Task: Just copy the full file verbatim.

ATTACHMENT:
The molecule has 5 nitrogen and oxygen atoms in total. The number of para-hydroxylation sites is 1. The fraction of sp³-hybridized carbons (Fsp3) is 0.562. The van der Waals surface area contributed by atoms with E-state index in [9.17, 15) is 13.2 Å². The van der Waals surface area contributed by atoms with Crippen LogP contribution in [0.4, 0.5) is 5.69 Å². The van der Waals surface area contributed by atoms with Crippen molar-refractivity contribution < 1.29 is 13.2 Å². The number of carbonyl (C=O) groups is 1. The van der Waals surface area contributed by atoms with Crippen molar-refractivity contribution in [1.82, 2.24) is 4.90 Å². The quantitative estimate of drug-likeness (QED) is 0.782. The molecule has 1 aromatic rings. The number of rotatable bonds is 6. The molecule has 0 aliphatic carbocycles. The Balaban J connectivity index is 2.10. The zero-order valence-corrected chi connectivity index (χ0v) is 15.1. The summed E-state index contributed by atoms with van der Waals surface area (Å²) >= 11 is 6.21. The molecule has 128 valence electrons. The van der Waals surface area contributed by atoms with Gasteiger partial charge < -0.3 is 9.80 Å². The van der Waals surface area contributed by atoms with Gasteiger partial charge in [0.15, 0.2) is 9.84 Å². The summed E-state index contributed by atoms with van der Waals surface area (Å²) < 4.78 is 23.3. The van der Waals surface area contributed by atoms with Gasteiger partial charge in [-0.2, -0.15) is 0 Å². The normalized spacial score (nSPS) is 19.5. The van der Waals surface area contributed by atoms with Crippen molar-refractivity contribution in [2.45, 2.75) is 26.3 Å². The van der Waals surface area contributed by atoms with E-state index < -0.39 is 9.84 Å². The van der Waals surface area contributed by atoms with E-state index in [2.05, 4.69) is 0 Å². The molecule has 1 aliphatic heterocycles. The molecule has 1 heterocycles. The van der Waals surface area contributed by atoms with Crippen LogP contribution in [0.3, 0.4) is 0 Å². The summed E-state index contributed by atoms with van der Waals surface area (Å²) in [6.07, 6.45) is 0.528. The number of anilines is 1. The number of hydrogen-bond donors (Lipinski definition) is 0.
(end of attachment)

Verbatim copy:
The molecule has 5 nitrogen and oxygen atoms in total. The number of para-hydroxylation sites is 1. The fraction of sp³-hybridized carbons (Fsp3) is 0.562. The van der Waals surface area contributed by atoms with E-state index in [9.17, 15) is 13.2 Å². The van der Waals surface area contributed by atoms with Crippen LogP contribution in [0.4, 0.5) is 5.69 Å². The van der Waals surface area contributed by atoms with Crippen molar-refractivity contribution < 1.29 is 13.2 Å². The number of carbonyl (C=O) groups is 1. The van der Waals surface area contributed by atoms with Crippen molar-refractivity contribution in [1.82, 2.24) is 4.90 Å². The quantitative estimate of drug-likeness (QED) is 0.782. The molecule has 1 aromatic rings. The number of rotatable bonds is 6. The molecule has 0 aliphatic carbocycles. The Balaban J connectivity index is 2.10. The zero-order valence-corrected chi connectivity index (χ0v) is 15.1. The summed E-state index contributed by atoms with van der Waals surface area (Å²) >= 11 is 6.21. The molecule has 128 valence electrons. The van der Waals surface area contributed by atoms with Gasteiger partial charge < -0.3 is 9.80 Å². The van der Waals surface area contributed by atoms with Gasteiger partial charge in [0.15, 0.2) is 9.84 Å². The summed E-state index contributed by atoms with van der Waals surface area (Å²) < 4.78 is 23.3. The van der Waals surface area contributed by atoms with Gasteiger partial charge in [-0.2, -0.15) is 0 Å². The normalized spacial score (nSPS) is 19.5. The van der Waals surface area contributed by atoms with Crippen molar-refractivity contribution in [2.45, 2.75) is 26.3 Å². The van der Waals surface area contributed by atoms with E-state index < -0.39 is 9.84 Å². The van der Waals surface area contributed by atoms with E-state index in [2.05, 4.69) is 0 Å². The molecule has 1 aliphatic heterocycles. The molecule has 1 heterocycles. The van der Waals surface area contributed by atoms with Crippen LogP contribution in [0.3, 0.4) is 0 Å². The summed E-state index contributed by atoms with van der Waals surface area (Å²) in [6.07, 6.45) is 0.528. The number of anilines is 1. The number of hydrogen-bond donors (Lipinski definition) is 0.